Guantanamo prisoner details hunger strike

Brian Arola

An 11 year detainee in Guantanamo Bay described his experience refusing food since Feb. 10 in an op-ed column in the New York Times Monday.

The prisoner, Samir Naji al-Hasan Moqbel, is a Yemeni man accused of serving as one Osama Bin Laden's guard. Al-hasan denies those accusations and has refused food to bring attention to the controversial prison.

He's not the only one. The Washington Post reported that up to 43 prisoners were on hunger strike by mid-April.

Al-hasan described in detail the painful force feeding he said he's been enduring as a result of refusing food. In one instance, he said, a feeding tube was inserted through his nose and put up to 18 inches deep into his stomach, a painful procedure.

The mass hunger strike led to a clash with guards over the weekend, the Guardian reported.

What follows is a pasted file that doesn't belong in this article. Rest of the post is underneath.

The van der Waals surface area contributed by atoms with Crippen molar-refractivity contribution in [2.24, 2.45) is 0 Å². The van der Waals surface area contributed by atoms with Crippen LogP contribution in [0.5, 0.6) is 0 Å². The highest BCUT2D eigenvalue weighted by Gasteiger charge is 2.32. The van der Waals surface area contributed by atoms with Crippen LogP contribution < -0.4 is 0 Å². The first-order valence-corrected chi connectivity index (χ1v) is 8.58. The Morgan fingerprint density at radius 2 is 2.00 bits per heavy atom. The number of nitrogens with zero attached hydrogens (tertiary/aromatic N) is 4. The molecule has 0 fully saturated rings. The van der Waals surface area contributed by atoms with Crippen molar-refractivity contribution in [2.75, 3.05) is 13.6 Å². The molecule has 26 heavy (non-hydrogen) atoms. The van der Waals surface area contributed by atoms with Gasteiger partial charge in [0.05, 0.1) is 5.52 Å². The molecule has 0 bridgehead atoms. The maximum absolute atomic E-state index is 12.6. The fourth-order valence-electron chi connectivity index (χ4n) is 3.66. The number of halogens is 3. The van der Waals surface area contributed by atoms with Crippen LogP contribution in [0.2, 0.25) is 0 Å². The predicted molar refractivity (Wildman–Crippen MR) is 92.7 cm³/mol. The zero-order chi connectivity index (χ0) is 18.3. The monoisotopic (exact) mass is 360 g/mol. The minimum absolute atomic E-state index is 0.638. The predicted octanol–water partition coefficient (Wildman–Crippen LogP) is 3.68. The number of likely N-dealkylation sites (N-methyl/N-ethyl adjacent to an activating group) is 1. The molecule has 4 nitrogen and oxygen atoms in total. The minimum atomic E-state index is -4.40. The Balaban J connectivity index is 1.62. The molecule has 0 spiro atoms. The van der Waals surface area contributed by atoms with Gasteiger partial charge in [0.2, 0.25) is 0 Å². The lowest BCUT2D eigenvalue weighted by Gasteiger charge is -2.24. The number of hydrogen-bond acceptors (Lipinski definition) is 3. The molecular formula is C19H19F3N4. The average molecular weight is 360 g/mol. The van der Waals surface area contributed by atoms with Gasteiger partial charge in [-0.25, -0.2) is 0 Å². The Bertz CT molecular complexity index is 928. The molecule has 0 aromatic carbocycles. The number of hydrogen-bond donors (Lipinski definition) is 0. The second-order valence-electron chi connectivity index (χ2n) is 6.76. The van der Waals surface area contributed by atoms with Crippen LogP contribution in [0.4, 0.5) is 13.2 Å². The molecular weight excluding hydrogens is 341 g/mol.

Al-hasan said he's not allowed to leave the prison because President Barack Obama refuses to send detainees back to Yemen.

"I am a human being, not a passport, and I deserve to be treated like one," he said.

The Washington Post reports that dozens of Guantanamo prisoners have been cleared for release but the Obama administration hasn't found a place for them to be released to.

Yemen's president Abed Rabbo Mansour Hadi, who generally has a close relation to the Unites States, has criticized the continued detainment of cleared-for-release Yemenis.

“We believe that keeping someone in prison for over 10 years without due process is clear-cut tyranny,” he said.